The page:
DeKALB - It’s been 80 years since the Dec. 7, 1941 attack on the U.S. military naval base at Pearl Harbor in Honolulu, Hawaii, and 104-year-old veteran Don Mosher of DeKalb remembers how it shaped a generation.
Mosher, a resident at Oak Crest-DeKalb Area Retirement Center, reflected on the events that took place nearly a century ago, when he was 24.
“It was really quite a shock, because we all knew we would be going,” Mosher, an Army veteran, said. “It was only a matter of time.”
One day after the attack on Pearl Harbor, the once neutral United States entered World Ward II.
It was about 8 a.m. Sunday, Dec. 7, 1941. Hundreds of Japanese fighter bomber planes from the Imperial Navy Japanese Air Service descended on a U.S. naval base near Honolulu, Hawaii, leaving more than 2,400 Americans dead in the attack and wounding another thousand.
Today, Pearl Harbor is something many learn about during a history course throughout school. For Mosher and Dorothy Stoddard, also an Oak Crestn resident, the memories of shock and what came after still resonate decades later.
Stoddard, 97, said she remembers doing dishes right after lunch time that Sunday when she heard the announcement come over the radio. There’d be an attack in Hawaii.
“I would say the shock was very similar to the shock from the 9/11 attack,” Stoddard said. “Both were so unexpected, and for the younger ones that can’t get the feeling that went on at Pearl Harbor, they can relate to 9/11.”
In the moments after, Stoddard said, President Franklin D. Roosevelt led the nation to enter its second world war.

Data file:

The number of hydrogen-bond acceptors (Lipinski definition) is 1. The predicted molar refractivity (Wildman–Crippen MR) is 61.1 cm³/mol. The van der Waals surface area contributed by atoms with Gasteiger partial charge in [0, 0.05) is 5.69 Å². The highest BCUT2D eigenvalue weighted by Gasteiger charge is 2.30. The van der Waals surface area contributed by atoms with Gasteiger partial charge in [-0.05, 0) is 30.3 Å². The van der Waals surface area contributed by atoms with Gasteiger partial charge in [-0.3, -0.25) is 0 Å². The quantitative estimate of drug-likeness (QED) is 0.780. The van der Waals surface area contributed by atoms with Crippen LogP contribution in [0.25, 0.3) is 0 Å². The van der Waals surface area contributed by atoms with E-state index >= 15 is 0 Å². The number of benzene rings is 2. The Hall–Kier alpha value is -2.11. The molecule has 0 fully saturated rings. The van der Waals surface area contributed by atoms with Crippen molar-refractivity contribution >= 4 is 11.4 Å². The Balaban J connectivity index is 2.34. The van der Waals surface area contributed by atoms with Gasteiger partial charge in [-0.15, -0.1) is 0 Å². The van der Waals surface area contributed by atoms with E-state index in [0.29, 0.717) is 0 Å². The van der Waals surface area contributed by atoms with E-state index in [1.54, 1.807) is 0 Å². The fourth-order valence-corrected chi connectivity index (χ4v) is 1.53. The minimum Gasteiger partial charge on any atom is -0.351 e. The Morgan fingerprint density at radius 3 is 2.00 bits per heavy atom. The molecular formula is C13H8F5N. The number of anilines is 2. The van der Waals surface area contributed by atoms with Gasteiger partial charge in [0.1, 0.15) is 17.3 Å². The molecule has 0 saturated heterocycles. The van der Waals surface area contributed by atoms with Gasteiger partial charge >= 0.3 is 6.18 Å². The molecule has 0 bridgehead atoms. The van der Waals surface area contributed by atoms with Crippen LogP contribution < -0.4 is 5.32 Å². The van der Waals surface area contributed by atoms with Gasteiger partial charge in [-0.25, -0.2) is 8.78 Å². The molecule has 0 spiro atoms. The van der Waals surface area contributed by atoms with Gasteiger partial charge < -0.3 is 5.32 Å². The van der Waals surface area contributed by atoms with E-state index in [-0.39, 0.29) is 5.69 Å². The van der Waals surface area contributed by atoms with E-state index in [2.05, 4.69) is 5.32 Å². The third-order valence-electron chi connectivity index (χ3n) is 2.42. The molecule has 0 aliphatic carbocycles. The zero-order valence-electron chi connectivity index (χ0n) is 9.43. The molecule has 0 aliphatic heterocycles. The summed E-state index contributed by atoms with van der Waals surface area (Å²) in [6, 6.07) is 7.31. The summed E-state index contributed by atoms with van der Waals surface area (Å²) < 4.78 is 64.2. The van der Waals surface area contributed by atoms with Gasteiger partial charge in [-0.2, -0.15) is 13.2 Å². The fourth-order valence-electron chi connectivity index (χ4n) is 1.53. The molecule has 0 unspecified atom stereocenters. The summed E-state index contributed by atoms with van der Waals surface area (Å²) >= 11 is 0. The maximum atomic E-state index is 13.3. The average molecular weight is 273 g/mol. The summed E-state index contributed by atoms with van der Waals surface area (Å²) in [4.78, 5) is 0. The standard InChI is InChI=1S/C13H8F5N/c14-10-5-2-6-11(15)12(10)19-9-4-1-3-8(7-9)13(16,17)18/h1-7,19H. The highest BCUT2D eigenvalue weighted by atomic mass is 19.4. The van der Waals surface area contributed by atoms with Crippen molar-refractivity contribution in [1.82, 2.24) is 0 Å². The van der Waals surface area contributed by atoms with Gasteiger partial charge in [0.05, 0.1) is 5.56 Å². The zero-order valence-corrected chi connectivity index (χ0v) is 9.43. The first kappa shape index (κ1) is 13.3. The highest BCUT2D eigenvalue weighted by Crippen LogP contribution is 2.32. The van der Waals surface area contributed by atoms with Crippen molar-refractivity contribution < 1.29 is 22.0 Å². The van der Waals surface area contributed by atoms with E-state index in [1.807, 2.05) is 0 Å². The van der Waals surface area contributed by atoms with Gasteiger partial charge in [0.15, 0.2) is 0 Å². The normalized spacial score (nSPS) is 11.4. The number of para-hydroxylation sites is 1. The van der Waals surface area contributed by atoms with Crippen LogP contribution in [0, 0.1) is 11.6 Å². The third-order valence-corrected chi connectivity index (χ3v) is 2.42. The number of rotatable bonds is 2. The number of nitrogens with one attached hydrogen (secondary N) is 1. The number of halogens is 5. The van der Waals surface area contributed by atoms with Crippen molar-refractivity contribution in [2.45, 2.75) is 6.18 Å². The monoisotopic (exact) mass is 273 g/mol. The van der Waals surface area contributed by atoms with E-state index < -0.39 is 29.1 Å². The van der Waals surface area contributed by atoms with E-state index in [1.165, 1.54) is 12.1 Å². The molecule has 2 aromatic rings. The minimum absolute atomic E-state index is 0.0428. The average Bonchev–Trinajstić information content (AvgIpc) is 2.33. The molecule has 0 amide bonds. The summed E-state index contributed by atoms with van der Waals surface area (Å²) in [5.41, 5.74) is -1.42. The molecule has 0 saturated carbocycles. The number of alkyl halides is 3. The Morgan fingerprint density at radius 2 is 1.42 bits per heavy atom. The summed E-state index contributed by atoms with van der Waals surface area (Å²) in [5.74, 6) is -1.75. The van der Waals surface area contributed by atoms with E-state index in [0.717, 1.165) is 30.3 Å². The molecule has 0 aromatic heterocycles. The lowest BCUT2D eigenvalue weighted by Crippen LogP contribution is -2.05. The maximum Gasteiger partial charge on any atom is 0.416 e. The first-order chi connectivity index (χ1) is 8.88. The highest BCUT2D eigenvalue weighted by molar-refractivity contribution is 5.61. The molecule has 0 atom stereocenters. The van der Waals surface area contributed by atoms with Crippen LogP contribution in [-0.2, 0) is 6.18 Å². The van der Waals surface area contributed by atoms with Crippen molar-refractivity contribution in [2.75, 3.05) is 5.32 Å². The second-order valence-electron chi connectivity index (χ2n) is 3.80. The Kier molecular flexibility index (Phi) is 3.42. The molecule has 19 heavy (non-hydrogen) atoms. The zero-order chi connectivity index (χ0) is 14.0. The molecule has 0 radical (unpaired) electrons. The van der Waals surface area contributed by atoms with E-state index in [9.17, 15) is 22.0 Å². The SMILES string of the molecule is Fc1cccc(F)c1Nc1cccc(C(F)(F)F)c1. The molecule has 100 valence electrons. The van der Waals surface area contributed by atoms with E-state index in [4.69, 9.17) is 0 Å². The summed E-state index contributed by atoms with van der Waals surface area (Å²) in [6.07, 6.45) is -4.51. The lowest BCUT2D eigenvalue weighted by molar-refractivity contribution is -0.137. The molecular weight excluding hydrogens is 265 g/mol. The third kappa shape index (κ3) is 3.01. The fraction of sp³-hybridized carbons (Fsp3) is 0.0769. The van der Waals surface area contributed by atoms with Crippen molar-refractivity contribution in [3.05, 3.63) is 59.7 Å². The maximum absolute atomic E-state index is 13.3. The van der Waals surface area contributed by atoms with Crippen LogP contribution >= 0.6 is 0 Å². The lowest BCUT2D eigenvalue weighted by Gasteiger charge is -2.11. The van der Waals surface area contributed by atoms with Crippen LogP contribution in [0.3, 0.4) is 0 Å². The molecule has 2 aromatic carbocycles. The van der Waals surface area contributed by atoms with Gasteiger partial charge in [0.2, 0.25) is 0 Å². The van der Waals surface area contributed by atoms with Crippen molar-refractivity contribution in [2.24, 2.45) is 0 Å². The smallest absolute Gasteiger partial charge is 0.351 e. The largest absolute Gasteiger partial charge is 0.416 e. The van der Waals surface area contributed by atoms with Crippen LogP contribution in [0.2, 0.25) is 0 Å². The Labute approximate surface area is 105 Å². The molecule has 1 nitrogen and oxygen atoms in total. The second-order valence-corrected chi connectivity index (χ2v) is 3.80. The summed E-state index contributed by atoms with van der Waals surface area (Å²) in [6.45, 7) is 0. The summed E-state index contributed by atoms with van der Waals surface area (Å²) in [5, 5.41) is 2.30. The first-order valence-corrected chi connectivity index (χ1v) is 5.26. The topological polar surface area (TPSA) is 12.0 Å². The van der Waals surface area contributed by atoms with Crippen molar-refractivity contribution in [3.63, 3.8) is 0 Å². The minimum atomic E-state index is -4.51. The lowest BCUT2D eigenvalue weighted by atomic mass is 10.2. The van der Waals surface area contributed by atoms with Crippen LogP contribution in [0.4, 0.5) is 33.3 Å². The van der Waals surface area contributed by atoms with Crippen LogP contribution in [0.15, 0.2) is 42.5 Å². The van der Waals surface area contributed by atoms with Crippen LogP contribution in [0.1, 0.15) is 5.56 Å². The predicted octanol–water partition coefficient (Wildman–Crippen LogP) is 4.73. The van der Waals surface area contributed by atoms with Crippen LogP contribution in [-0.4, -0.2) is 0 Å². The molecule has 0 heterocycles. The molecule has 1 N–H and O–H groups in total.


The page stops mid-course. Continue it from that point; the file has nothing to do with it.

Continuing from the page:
“You just looked at the radio like you couldn’t believe it,” Stoddard said. “We finished doing the dishes and sat and listened to it over and over again, and the next day Roosevelt declared war.”
Not unlike her 9/11 analogy, Stoddard said people tuned in to the radio awaiting updates.
“Everyone was glued to the radio to hear whatever they could, wondering what was going to happen next,” she said.
At the time of the attack, Stoddard was not old enough at 17 to join any branch of military and, as a woman, could not enlist in a combat role. In May 1942, the Women’s Army Auxiliary Corps was created. It later became known as the Women’s Army Corps.
Once eligible, Stoddard got her parents’ permission during her senior year of high school and enlisted in the Women’s Army Corps. She served just under two years of active duty.
“When the war was over, everyone wanted out,” Stoddad said.
Just like Stoddard, Mosher remembers hearing the news come through on the radio about the attack.
Just a few days after starting his last semester at the University of Illinois, Mosher and his fraternity got information from Harvard University that they needed some students to fill a Reserve Officers’ Training Corps advanced class.
Sixteen months later, he received his commission.
Mosher served four years of active duty, including two overseas, with the Army of Occupation branch. One year was spent in Europe handling food for the troops, the other was spent in Japan handling the clothing. His final two years were spent inside of the United States doing miscellaneous work for the Army.
Once his active duty was over, Mosher spent a majority of his time around the DeKalb area, working for 30 years with DeKalb Agricultural Association.
Stoddard went on to work for St. Mary’s Hospital in DeKalb, then transitioned to a doctors office, where she worked in a laboratory.
The National WWII Museum in New Orleans has opened a new exhibit commemorating the 80th anniversary of the Pearl Harbor attacks, giving people a clear understanding of what some of people experienced. To learn about it, visit nationalww2museum.org/.